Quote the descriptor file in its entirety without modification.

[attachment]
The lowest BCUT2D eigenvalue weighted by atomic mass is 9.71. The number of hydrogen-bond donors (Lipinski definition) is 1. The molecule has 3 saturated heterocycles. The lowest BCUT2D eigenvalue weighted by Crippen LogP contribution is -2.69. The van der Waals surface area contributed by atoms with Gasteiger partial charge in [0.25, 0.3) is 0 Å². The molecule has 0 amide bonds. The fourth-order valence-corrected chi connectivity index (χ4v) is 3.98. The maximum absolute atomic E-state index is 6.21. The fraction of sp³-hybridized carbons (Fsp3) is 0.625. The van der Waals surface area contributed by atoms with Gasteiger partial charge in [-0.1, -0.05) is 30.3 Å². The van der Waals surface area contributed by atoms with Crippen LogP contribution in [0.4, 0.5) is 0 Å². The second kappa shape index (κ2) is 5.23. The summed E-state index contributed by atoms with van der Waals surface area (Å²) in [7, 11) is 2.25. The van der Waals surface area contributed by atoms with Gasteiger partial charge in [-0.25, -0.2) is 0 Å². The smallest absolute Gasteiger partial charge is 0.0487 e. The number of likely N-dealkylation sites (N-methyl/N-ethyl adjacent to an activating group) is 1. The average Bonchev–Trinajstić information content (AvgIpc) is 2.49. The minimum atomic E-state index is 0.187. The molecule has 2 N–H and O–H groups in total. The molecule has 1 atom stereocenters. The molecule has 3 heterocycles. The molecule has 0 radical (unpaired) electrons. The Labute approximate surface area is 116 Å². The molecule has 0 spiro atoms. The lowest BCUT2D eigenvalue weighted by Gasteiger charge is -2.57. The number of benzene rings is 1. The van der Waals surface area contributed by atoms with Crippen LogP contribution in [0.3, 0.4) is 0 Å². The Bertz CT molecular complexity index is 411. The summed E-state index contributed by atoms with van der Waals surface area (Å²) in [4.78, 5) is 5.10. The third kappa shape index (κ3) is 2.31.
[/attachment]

The lowest BCUT2D eigenvalue weighted by atomic mass is 9.71. The number of hydrogen-bond donors (Lipinski definition) is 1. The molecule has 3 saturated heterocycles. The lowest BCUT2D eigenvalue weighted by Crippen LogP contribution is -2.69. The van der Waals surface area contributed by atoms with Gasteiger partial charge in [0.25, 0.3) is 0 Å². The molecule has 0 amide bonds. The fourth-order valence-corrected chi connectivity index (χ4v) is 3.98. The maximum absolute atomic E-state index is 6.21. The fraction of sp³-hybridized carbons (Fsp3) is 0.625. The van der Waals surface area contributed by atoms with Gasteiger partial charge in [-0.1, -0.05) is 30.3 Å². The van der Waals surface area contributed by atoms with Crippen LogP contribution in [0.4, 0.5) is 0 Å². The second kappa shape index (κ2) is 5.23. The summed E-state index contributed by atoms with van der Waals surface area (Å²) in [7, 11) is 2.25. The van der Waals surface area contributed by atoms with Gasteiger partial charge in [-0.25, -0.2) is 0 Å². The smallest absolute Gasteiger partial charge is 0.0487 e. The number of likely N-dealkylation sites (N-methyl/N-ethyl adjacent to an activating group) is 1. The average Bonchev–Trinajstić information content (AvgIpc) is 2.49. The minimum atomic E-state index is 0.187. The molecule has 2 N–H and O–H groups in total. The molecule has 1 atom stereocenters. The molecule has 3 heterocycles. The molecule has 0 radical (unpaired) electrons. The Labute approximate surface area is 116 Å². The molecule has 0 spiro atoms. The lowest BCUT2D eigenvalue weighted by Gasteiger charge is -2.57. The number of benzene rings is 1. The van der Waals surface area contributed by atoms with Crippen LogP contribution in [0.3, 0.4) is 0 Å². The Bertz CT molecular complexity index is 411. The summed E-state index contributed by atoms with van der Waals surface area (Å²) in [4.78, 5) is 5.10. The third kappa shape index (κ3) is 2.31.